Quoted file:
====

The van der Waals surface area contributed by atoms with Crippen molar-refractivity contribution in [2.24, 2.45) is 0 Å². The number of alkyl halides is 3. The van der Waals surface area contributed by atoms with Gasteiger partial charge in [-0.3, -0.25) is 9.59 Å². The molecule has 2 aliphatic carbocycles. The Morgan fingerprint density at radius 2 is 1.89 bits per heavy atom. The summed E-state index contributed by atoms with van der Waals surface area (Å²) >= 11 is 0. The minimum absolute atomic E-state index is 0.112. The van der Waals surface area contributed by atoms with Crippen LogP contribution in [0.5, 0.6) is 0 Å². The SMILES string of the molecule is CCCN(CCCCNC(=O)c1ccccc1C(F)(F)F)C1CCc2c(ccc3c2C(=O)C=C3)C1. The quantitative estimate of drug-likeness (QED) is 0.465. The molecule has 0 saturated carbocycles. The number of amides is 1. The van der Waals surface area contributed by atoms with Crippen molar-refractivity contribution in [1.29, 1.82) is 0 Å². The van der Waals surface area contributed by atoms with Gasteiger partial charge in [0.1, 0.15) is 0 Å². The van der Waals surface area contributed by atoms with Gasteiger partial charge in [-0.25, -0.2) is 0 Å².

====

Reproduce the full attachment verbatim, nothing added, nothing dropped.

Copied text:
The van der Waals surface area contributed by atoms with Crippen molar-refractivity contribution in [2.24, 2.45) is 0 Å². The number of alkyl halides is 3. The van der Waals surface area contributed by atoms with Gasteiger partial charge in [-0.3, -0.25) is 9.59 Å². The molecule has 2 aliphatic carbocycles. The Morgan fingerprint density at radius 2 is 1.89 bits per heavy atom. The summed E-state index contributed by atoms with van der Waals surface area (Å²) >= 11 is 0. The minimum absolute atomic E-state index is 0.112. The van der Waals surface area contributed by atoms with Crippen LogP contribution in [0.5, 0.6) is 0 Å². The SMILES string of the molecule is CCCN(CCCCNC(=O)c1ccccc1C(F)(F)F)C1CCc2c(ccc3c2C(=O)C=C3)C1. The quantitative estimate of drug-likeness (QED) is 0.465. The molecule has 0 saturated carbocycles. The number of amides is 1. The van der Waals surface area contributed by atoms with Crippen molar-refractivity contribution in [1.29, 1.82) is 0 Å². The van der Waals surface area contributed by atoms with Gasteiger partial charge in [0.1, 0.15) is 0 Å². The van der Waals surface area contributed by atoms with Gasteiger partial charge in [-0.25, -0.2) is 0 Å².